“I want to stay here,” he explained. “[I want to] figure out a way to make all the pieces fit, and bring a championship here.”

Five impressive stats from the first round

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.976Pekka Rinne‘s save percentage in four games against Chicago, all of them victories, two of them shutouts. Rinne only allowed three goals on 126 shots by the Blackhawks, who had all sorts of trouble generating quality scoring chances against the tight-checking Predators. Though Rinne may not have had the toughest saves to make, he kept the mistakes to a minimum, and he was a big reason for the sweep.

11 — Points for Pittsburgh’s Evgeni Malkin, who had two goals and nine assists in five games against Columbus. Malkin is now just seven points shy of the 18 he registered in last year’s playoffs, and that took 23 games. His career high in the postseason is 36 points, which earned him the 2009 Conn Smythe Trophy.

29.4% — Washington’s power play in six games against the Maple Leafs. That’s not the highest success rate in these playoffs — Calgary’s was 37.5 percent, Pittsburgh’s 33.3 percent — but in a series that saw five games go to overtime, the Caps could’ve easily been eliminated if they hadn’t converted five times with the man advantage. Alex Ovechkin scored twice on the PP, while T.J. Oshie, Justin Williams, and John Carlson got the other three.

9 — Different goal-scorers for the Edmonton Oilers, who showed they can be more than just Connor McDavid in defeating the Sharks in six. True, McDavid led the Oilers with four points (2G, 2A). But it was bottom-six winger Zack Kassian who played the hero early on, with back-to-back winning goals in Games 2 and 3. Then David Desharnais notched the winner in Game 5, followed by Anton Slepyshev in Game 6.

5 — Points for Ducks rookie defenseman Shea Theodore (2G, 3A) in four games against the Flames. Only Erik Karlsson has more points (6) among d-men in these playoffs, and Karlsson played six games against the Bruins. Theodore downplayed his postseason production, telling reporters, “You get good bounces every once in a while.” But the 21-year-old put up piles of points in junior, and he did the same in the AHL. So really, we shouldn’t be all that surprised that he’s doing it in the NHL now.

Wild owner confirms Fletcher safe as GM

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After a disappointing first-round playoff exit, Minnesota Wild owner Craig Leipold has given GM Chuck Fletcher a vote of confidence.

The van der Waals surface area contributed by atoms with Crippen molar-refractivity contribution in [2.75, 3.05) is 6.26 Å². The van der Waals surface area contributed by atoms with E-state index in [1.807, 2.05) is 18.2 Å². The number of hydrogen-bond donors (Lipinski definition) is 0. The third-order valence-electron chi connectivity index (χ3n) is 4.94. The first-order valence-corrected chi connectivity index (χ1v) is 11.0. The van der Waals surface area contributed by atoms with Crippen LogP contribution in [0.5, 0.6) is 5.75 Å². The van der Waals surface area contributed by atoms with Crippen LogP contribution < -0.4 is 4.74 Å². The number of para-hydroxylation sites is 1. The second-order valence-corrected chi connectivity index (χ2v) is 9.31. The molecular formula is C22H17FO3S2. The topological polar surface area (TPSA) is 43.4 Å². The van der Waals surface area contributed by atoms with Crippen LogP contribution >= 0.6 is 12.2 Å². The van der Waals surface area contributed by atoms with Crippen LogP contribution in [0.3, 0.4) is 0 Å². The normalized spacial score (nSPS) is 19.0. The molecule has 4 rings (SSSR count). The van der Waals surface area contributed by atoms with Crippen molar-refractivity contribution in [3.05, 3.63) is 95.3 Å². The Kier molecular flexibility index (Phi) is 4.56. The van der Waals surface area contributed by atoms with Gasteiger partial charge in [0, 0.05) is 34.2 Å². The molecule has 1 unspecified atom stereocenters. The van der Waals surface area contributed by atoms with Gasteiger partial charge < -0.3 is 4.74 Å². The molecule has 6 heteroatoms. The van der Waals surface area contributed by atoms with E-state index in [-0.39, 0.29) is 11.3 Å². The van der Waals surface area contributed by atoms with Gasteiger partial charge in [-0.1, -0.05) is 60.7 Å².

Per the Star-Tribune, Leipold confirmed on Sunday that Fletcher’s job was safe, potentially to quiet speculation about the longtime GM’s job security in the wake of a disappointing finish.

But Leipold’s vote of confidence also provides an interesting backdrop for when Fletcher meets with the media this week.

There’s no denying that, after a 49-win and 106-point campaign, crashing out in five games to St. Louis — and to former head coach Mike Yeo — is unacceptable. But how Fletcher positions this will be telling. There’s a chance he could pin the Wild’s lack of success on the tremendous goaltending of Jake Allen, much like head coach Bruce Boudreau did. He could also argue Minnesota was, by nearly every metric, the better of the two teams over the course of the series, and chalk up the loss to a lack of puck luck.

But that won’t be easy.

This marks Minnesota’s second consecutive first-round exit, having been bounced in six games by Dallas last year. And it comes after Fletcher went big at the trade deadline, acquiring Martin Hanzal and Ryan White from Arizona in exchange for a bevy of draft picks.

“We’re just putting our chips in the middle of the table for this year,” Fletcher said at the time, per NHL.com. “We like our group and we think our players deserve the best chance possible to compete [and want to] see what we can do. Again, nothing’s promised and we know it will be tough, but I think our thought is we may as well take a swing and see how far we can go.”

More: Fletcher went all-in at the deadline, and now… this

At this stage, the GM has some serious questions to ask of his team. How much longer can things revolve around the aging core of captain Mikko Koivu, Zach Parise and Ryan Suter? All have been quality players during their time with the Wild, but two facts cannot be ignored: 1) Koivu just turned 34, while Parise and Suter turn 33 later this year, and 2) the trio has never made it past the second playoff round.

Interestingly, Leipold has suggested the current group might not be championship caliber. “I don’t know, they could surprise me,” he said in January. “But I don’t think we’ve got that type of team. We haven’t built it yet.”

And to be fair, the Wild do have building blocks in place for the future.

Four of Fletcher’s draftees starred on the international stage at the 2017 World Juniors — Kirill Kaprizov, Joel Eriksson-Ek, Jordan Greenway and Luke Kunin — and it has to be exciting that a pair of young skaters, Mikael Granlund and Nino Niederreiter, took significant leaps forward this season.

Granlund, 25, led the team in scoring with 69 points and emerged as one of the club’s most important players. Niederreiter, 24, posted career highs in points (57) and goals (25), suggesting he’s also ready to embrace a bigger role with more responsibility.

And to that end, Fletcher has huge decisions to make on both players, who are pending RFAs. The Wild don’t have a ton of financial flexibility, and it’s fair to suggest Granlund (who made $3M last season) and Niederreiter ($2.66M) will both need significant raises.

There’s a lot of work for Fletcher to do this summer.

But at least he’ll get a chance to do it.